Protect Yourself Against Depression – Part 1

Protect Yourself Against Depression – Part 1

by Dr Emma Gray - 3rd December, 2014

In the first part of this blog we look at how our thoughts are key in protecting ourselves against depression and low mood.

It is not what happens to us that makes us depressed, situations in and of themselves do not have the power to influence our mood. It is the way that we think about the things that happen to us that effects how we feel.

So in essence, we open the door to negative feelings (including depression, anxiety and anger) with the meaning that we attached to events.

Therefore, if we monitor these meanings and correct inaccuracies and unhelpful interpretations we can protect ourselves against depression.

There are a number of key interpretations of situations that we can make that will leave us vulnerable to depression, these are: personalisation, generalisation of negative consequences, negative evaluation or ourselves, negative comparison with others, hopeless predictions for the future and expectations of helplessness.

1. Personalisation

This is the tendency to attribute responsibility for everything negative that happens to ourselves, even the actions of others e.g. ‘they did that because I annoyed them’.

The flip side of this tendency is that everything positive that happens is attributed to luck or chance. This means that our self esteem is only every attacked, it is never bolstered and over time such a constant barrage of blame result in low self esteem, a major risk factor for depression.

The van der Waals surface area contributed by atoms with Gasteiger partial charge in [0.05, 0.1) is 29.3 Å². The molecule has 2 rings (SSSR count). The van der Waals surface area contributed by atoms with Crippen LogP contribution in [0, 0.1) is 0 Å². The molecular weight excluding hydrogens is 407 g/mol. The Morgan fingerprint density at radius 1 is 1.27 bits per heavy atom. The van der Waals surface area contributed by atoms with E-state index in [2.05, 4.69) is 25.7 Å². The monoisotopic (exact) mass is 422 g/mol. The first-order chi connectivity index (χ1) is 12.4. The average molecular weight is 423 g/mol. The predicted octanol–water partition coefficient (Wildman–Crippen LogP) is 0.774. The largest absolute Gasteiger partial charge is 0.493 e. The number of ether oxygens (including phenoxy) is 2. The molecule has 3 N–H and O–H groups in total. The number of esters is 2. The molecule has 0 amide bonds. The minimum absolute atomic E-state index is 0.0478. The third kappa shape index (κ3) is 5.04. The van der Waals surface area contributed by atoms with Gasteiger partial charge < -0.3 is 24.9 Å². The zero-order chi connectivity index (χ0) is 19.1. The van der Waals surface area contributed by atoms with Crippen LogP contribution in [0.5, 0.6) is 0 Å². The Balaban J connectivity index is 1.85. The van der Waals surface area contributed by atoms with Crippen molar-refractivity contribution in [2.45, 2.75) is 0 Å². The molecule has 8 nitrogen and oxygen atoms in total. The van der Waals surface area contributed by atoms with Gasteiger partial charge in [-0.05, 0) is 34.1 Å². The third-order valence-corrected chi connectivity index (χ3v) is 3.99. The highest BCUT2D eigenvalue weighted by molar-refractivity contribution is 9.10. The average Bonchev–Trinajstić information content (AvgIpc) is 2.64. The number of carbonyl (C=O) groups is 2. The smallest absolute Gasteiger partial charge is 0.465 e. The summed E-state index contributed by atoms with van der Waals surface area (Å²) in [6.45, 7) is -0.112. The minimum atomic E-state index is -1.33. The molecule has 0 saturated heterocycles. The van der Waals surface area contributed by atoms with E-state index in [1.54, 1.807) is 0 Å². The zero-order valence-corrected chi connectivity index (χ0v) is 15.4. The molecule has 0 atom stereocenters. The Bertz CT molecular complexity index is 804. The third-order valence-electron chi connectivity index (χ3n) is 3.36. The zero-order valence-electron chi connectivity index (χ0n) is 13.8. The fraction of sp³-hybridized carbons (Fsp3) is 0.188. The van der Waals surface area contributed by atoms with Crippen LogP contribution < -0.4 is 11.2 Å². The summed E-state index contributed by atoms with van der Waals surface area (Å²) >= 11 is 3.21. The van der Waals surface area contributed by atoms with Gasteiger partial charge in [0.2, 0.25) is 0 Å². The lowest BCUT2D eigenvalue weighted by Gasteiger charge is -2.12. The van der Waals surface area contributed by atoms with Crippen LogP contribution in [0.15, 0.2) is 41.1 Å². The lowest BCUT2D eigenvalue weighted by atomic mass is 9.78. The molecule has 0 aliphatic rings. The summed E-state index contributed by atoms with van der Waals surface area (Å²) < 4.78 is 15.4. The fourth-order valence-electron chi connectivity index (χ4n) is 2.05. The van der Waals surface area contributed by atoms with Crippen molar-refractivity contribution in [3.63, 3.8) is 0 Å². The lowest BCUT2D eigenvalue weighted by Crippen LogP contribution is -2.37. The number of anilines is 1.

Identifying this tendency in yourself and attempting to substitute it with the knowledge that we are all internally motivated so what others do tells us about them not us can go some way to counterattack this tendency and protect you from episodes of depression.

It is also helpful to remember that in any interaction we only have responsibility for 50% of that interaction; the other 50% is the responsibility of the other person involved.

Therefore the responsibility for the consequences resulting from any interaction must be shared 50-50 between the participants.

In the second and third part of this blog we will look in details at the other thinking styles that put us at risk of depression and how to counteract these. Click below to navigate.


Dr Emma Gray

Dr Emma Gray

I am often the first person with whom my patients share significant and intimate thoughts and memories; I never take that privileged position for granted nor the opportunity to help someone to feel better about themselves and discover a more fulfilling life. One of my colleague once described me as natural psychologist; I guess she was alluding to the fact that I feel at ease being a therapist, I can empathise with people’s distress and discomfort but don’t feel overwhelmed by it, I can understand their problem and know how to help, it has always just felt like what I should be doing.


Read more about my approach to counselling here...


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